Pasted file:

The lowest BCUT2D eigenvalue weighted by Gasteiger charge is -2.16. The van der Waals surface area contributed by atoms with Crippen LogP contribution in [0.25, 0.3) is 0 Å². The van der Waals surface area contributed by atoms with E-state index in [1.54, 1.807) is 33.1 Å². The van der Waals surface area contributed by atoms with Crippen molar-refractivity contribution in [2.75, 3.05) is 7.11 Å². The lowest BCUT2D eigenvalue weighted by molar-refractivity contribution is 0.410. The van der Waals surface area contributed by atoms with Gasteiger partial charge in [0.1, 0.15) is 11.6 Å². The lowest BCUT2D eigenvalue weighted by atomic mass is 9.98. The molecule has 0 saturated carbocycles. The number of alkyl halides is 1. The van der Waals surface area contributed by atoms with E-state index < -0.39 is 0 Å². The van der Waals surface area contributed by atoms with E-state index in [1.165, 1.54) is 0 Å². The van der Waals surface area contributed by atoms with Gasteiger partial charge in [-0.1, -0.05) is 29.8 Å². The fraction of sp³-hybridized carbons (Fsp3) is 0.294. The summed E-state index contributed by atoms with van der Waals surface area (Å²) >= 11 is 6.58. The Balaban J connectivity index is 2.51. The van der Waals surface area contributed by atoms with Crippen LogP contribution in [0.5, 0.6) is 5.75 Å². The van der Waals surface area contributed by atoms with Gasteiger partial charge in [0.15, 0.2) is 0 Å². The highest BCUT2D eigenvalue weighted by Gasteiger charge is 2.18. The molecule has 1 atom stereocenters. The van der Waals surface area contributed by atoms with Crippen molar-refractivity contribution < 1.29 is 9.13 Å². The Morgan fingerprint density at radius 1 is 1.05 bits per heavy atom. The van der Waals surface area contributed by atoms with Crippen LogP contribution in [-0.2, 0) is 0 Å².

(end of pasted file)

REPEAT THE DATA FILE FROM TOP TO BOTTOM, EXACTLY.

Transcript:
The lowest BCUT2D eigenvalue weighted by Gasteiger charge is -2.16. The van der Waals surface area contributed by atoms with Crippen LogP contribution in [0.25, 0.3) is 0 Å². The van der Waals surface area contributed by atoms with E-state index in [1.54, 1.807) is 33.1 Å². The van der Waals surface area contributed by atoms with Crippen molar-refractivity contribution in [2.75, 3.05) is 7.11 Å². The lowest BCUT2D eigenvalue weighted by molar-refractivity contribution is 0.410. The van der Waals surface area contributed by atoms with Gasteiger partial charge in [0.1, 0.15) is 11.6 Å². The lowest BCUT2D eigenvalue weighted by atomic mass is 9.98. The molecule has 0 saturated carbocycles. The number of alkyl halides is 1. The van der Waals surface area contributed by atoms with E-state index < -0.39 is 0 Å². The van der Waals surface area contributed by atoms with E-state index in [1.165, 1.54) is 0 Å². The van der Waals surface area contributed by atoms with Gasteiger partial charge in [-0.1, -0.05) is 29.8 Å². The fraction of sp³-hybridized carbons (Fsp3) is 0.294. The summed E-state index contributed by atoms with van der Waals surface area (Å²) >= 11 is 6.58. The Balaban J connectivity index is 2.51. The van der Waals surface area contributed by atoms with Crippen LogP contribution in [0.5, 0.6) is 5.75 Å². The van der Waals surface area contributed by atoms with Gasteiger partial charge in [0.15, 0.2) is 0 Å². The highest BCUT2D eigenvalue weighted by Gasteiger charge is 2.18. The molecule has 1 atom stereocenters. The van der Waals surface area contributed by atoms with Crippen molar-refractivity contribution < 1.29 is 9.13 Å². The Morgan fingerprint density at radius 1 is 1.05 bits per heavy atom. The van der Waals surface area contributed by atoms with Crippen LogP contribution in [-0.2, 0) is 0 Å².